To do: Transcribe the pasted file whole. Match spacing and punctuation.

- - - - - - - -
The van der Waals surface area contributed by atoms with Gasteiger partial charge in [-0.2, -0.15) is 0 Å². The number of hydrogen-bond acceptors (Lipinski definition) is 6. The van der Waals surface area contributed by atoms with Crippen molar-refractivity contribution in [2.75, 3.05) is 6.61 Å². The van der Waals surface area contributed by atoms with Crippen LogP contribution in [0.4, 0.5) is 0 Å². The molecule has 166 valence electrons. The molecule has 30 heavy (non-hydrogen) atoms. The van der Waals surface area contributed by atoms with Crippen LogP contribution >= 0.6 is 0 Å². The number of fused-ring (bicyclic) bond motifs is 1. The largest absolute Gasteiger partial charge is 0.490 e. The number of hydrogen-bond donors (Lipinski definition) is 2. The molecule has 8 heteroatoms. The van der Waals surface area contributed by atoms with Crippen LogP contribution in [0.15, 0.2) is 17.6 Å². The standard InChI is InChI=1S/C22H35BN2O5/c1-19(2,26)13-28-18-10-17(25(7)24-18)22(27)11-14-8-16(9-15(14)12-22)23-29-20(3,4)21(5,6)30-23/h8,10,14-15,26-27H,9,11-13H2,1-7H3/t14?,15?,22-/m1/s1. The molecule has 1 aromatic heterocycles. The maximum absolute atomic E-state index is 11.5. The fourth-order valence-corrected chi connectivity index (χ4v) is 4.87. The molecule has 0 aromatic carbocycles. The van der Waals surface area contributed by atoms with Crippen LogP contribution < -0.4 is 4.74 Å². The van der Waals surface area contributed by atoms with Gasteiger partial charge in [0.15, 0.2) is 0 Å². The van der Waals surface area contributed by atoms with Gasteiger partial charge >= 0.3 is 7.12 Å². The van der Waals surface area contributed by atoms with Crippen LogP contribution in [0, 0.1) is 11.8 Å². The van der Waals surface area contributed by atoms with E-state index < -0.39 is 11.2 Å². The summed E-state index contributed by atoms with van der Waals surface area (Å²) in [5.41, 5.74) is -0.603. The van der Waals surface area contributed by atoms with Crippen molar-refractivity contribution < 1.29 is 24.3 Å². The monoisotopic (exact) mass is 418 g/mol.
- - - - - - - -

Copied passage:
The van der Waals surface area contributed by atoms with Gasteiger partial charge in [-0.2, -0.15) is 0 Å². The number of hydrogen-bond acceptors (Lipinski definition) is 6. The van der Waals surface area contributed by atoms with Crippen molar-refractivity contribution in [2.75, 3.05) is 6.61 Å². The van der Waals surface area contributed by atoms with Crippen LogP contribution in [0.4, 0.5) is 0 Å². The molecule has 166 valence electrons. The molecule has 30 heavy (non-hydrogen) atoms. The van der Waals surface area contributed by atoms with Crippen LogP contribution >= 0.6 is 0 Å². The number of fused-ring (bicyclic) bond motifs is 1. The largest absolute Gasteiger partial charge is 0.490 e. The number of hydrogen-bond donors (Lipinski definition) is 2. The molecule has 8 heteroatoms. The van der Waals surface area contributed by atoms with Crippen LogP contribution in [0.15, 0.2) is 17.6 Å². The standard InChI is InChI=1S/C22H35BN2O5/c1-19(2,26)13-28-18-10-17(25(7)24-18)22(27)11-14-8-16(9-15(14)12-22)23-29-20(3,4)21(5,6)30-23/h8,10,14-15,26-27H,9,11-13H2,1-7H3/t14?,15?,22-/m1/s1. The molecule has 1 aromatic heterocycles. The maximum absolute atomic E-state index is 11.5. The fourth-order valence-corrected chi connectivity index (χ4v) is 4.87. The molecule has 0 aromatic carbocycles. The van der Waals surface area contributed by atoms with Crippen LogP contribution < -0.4 is 4.74 Å². The van der Waals surface area contributed by atoms with Gasteiger partial charge in [0.15, 0.2) is 0 Å². The van der Waals surface area contributed by atoms with Gasteiger partial charge >= 0.3 is 7.12 Å². The van der Waals surface area contributed by atoms with Crippen LogP contribution in [0, 0.1) is 11.8 Å². The van der Waals surface area contributed by atoms with E-state index < -0.39 is 11.2 Å². The summed E-state index contributed by atoms with van der Waals surface area (Å²) in [5.41, 5.74) is -0.603. The van der Waals surface area contributed by atoms with Crippen molar-refractivity contribution < 1.29 is 24.3 Å². The monoisotopic (exact) mass is 418 g/mol.